I know. Some of you are goinh, “Excuse me. Excuse me. Got my hand up. Can’t you see it, Cliff?” Yeah. Yeah. Yeah. You got a CBCT, don’t you! Okay. Good. But only about five percent or less of all North American dentists have a CBCT. So, I’m not teaching for you CBCT’ers! I’m teaching for the masses that do everyday endodontics. And incidentally, if you do CBCT, you’re going to want to know all about micro instrumentation, aren’t you? So, when you look at this, you might say to me, “Well, Ruddle, you know, maybe, maybe I see something. Maybe [with emphasis] a little hint. Oh [with emphasis], there might be a little dark area, maybe.” But those are guesses, kind of.
So, I gave a lecture earlier -- if you’re watching the shows, want to get you to tell your friends about the shows, because we’re helping a lot of people, based on feedback. But we talked earlier about what? We talked about taking three well-angulated films. We’ve talked about that. We’ve talked about the 14 ideas to find previously treated and missed or previously missed, aberrant, and calcified canals. So, one of the ideas was, take the casting off. If you take the casting off, you have better orientation. So, we took the casting off. Now that the casting’s off, you’re closer to the pulpal floor. You can see the circumferential margins of the natural tooth. You’d have better orientation.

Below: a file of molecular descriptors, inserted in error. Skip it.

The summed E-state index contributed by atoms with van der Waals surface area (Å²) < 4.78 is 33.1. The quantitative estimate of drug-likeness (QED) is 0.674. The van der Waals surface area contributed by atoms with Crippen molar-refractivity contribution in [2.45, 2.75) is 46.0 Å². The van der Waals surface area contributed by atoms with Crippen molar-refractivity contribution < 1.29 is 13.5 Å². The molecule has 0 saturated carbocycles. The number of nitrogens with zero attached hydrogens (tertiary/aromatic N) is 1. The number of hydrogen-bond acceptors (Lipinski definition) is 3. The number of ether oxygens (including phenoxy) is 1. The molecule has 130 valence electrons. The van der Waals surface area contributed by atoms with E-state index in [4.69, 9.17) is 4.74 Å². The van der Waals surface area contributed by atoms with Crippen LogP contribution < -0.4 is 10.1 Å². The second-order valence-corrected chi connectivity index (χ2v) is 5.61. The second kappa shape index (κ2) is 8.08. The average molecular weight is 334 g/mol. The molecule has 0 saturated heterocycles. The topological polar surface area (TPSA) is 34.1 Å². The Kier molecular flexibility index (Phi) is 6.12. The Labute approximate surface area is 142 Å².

You can take a perio probe and go around that tooth and sound, so you can stay inside those walls. And I’ve already tunneled down. Now what should we do? How about some ultrasonics? Boy, I wish I had my sound up! Anyway, beautiful sound, taking these stones out, just brushing. Sweep that number two or four ball, mesial to distal, watch that stones chip, disintegrate, and jettison out. Now, right over the orifice, a little bit of refinement on the elliptical shape, long orifice, buccal to lingual, stretched like a flag flying in the breeze, and getting – oh, another stone! And that takes us right to the recall.
So on the recall, you went into a tooth that seemingly was quite difficult, but with a little bit of ideas, get the crown off, make the tooth shorter, get better orientation, good magnification and lighting, micro instrumentation techniques, stopping and taking a working film to see where you are, and then finally, you can get the bifidity. Even these calcified canals, jeez, they have the lateral anatomy just like everything else. So, the thrill of the fill’s still present. I’ve shown this case before, but let’s come back to it. You can’t see much. The restorative covers the pulp chamber. You see that there’s a lesion.